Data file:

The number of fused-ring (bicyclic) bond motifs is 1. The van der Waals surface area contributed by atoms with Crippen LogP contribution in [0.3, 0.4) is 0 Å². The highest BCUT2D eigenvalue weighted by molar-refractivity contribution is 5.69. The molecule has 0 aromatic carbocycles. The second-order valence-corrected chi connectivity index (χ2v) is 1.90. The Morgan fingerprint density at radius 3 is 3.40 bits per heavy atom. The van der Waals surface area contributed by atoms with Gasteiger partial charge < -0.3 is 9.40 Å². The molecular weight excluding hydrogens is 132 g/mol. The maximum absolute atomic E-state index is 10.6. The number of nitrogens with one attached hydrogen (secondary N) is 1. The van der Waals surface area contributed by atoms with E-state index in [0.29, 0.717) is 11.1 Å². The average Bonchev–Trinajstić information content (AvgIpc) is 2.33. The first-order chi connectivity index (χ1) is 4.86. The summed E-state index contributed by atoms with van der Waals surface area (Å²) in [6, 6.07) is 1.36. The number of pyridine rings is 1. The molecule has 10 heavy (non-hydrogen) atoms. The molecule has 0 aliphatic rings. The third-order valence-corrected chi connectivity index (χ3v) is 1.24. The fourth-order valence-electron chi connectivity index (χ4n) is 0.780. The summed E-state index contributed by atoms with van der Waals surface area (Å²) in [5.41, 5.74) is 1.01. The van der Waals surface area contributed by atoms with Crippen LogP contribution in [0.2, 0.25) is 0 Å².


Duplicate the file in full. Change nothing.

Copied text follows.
The number of fused-ring (bicyclic) bond motifs is 1. The van der Waals surface area contributed by atoms with Crippen LogP contribution in [0.3, 0.4) is 0 Å². The highest BCUT2D eigenvalue weighted by molar-refractivity contribution is 5.69. The molecule has 0 aromatic carbocycles. The second-order valence-corrected chi connectivity index (χ2v) is 1.90. The Morgan fingerprint density at radius 3 is 3.40 bits per heavy atom. The van der Waals surface area contributed by atoms with Gasteiger partial charge < -0.3 is 9.40 Å². The molecular weight excluding hydrogens is 132 g/mol. The maximum absolute atomic E-state index is 10.6. The number of nitrogens with one attached hydrogen (secondary N) is 1. The van der Waals surface area contributed by atoms with E-state index in [0.29, 0.717) is 11.1 Å². The average Bonchev–Trinajstić information content (AvgIpc) is 2.33. The first-order chi connectivity index (χ1) is 4.86. The summed E-state index contributed by atoms with van der Waals surface area (Å²) in [6, 6.07) is 1.36. The number of pyridine rings is 1. The molecule has 10 heavy (non-hydrogen) atoms. The molecule has 0 aliphatic rings. The third-order valence-corrected chi connectivity index (χ3v) is 1.24. The fourth-order valence-electron chi connectivity index (χ4n) is 0.780. The summed E-state index contributed by atoms with van der Waals surface area (Å²) in [5.41, 5.74) is 1.01. The van der Waals surface area contributed by atoms with Crippen LogP contribution in [0.2, 0.25) is 0 Å².